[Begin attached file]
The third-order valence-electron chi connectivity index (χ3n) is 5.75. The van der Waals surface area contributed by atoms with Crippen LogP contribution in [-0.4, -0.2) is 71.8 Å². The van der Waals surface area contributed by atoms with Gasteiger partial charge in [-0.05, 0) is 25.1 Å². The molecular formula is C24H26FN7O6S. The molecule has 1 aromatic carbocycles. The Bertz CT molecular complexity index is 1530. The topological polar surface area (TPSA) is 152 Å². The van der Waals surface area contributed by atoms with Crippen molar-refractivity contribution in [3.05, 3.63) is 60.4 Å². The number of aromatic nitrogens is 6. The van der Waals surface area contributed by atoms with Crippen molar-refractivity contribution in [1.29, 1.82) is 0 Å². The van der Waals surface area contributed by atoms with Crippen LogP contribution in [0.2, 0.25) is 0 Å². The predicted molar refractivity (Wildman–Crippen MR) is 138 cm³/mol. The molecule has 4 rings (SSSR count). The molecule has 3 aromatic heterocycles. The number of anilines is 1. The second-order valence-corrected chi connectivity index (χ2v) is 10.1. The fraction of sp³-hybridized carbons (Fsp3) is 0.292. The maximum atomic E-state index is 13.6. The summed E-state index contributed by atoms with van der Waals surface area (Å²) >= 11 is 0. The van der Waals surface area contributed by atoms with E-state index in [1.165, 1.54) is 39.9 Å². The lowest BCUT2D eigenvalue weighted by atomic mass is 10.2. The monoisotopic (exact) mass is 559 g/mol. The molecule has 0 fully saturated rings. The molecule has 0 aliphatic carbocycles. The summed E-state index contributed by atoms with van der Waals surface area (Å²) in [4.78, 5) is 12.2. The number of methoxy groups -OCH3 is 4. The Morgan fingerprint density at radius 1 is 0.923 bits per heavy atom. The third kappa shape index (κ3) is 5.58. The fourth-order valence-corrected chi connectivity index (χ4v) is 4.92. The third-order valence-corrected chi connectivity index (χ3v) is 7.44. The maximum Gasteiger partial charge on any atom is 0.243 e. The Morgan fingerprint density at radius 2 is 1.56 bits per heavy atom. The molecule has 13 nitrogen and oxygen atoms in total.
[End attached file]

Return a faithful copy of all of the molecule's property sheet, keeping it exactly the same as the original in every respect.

The third-order valence-electron chi connectivity index (χ3n) is 5.75. The van der Waals surface area contributed by atoms with Crippen LogP contribution in [-0.4, -0.2) is 71.8 Å². The van der Waals surface area contributed by atoms with Gasteiger partial charge in [-0.05, 0) is 25.1 Å². The molecular formula is C24H26FN7O6S. The molecule has 1 aromatic carbocycles. The Bertz CT molecular complexity index is 1530. The topological polar surface area (TPSA) is 152 Å². The van der Waals surface area contributed by atoms with Crippen molar-refractivity contribution in [3.05, 3.63) is 60.4 Å². The number of aromatic nitrogens is 6. The van der Waals surface area contributed by atoms with Crippen molar-refractivity contribution in [1.29, 1.82) is 0 Å². The van der Waals surface area contributed by atoms with Crippen LogP contribution in [0.2, 0.25) is 0 Å². The predicted molar refractivity (Wildman–Crippen MR) is 138 cm³/mol. The molecule has 4 rings (SSSR count). The molecule has 3 aromatic heterocycles. The number of anilines is 1. The second-order valence-corrected chi connectivity index (χ2v) is 10.1. The fraction of sp³-hybridized carbons (Fsp3) is 0.292. The maximum atomic E-state index is 13.6. The summed E-state index contributed by atoms with van der Waals surface area (Å²) >= 11 is 0. The van der Waals surface area contributed by atoms with E-state index in [1.165, 1.54) is 39.9 Å². The lowest BCUT2D eigenvalue weighted by atomic mass is 10.2. The monoisotopic (exact) mass is 559 g/mol. The molecule has 0 fully saturated rings. The molecule has 0 aliphatic carbocycles. The summed E-state index contributed by atoms with van der Waals surface area (Å²) in [4.78, 5) is 12.2. The number of methoxy groups -OCH3 is 4. The Morgan fingerprint density at radius 1 is 0.923 bits per heavy atom. The third kappa shape index (κ3) is 5.58. The fourth-order valence-corrected chi connectivity index (χ4v) is 4.92. The third-order valence-corrected chi connectivity index (χ3v) is 7.44. The maximum Gasteiger partial charge on any atom is 0.243 e. The Morgan fingerprint density at radius 2 is 1.56 bits per heavy atom. The molecule has 13 nitrogen and oxygen atoms in total.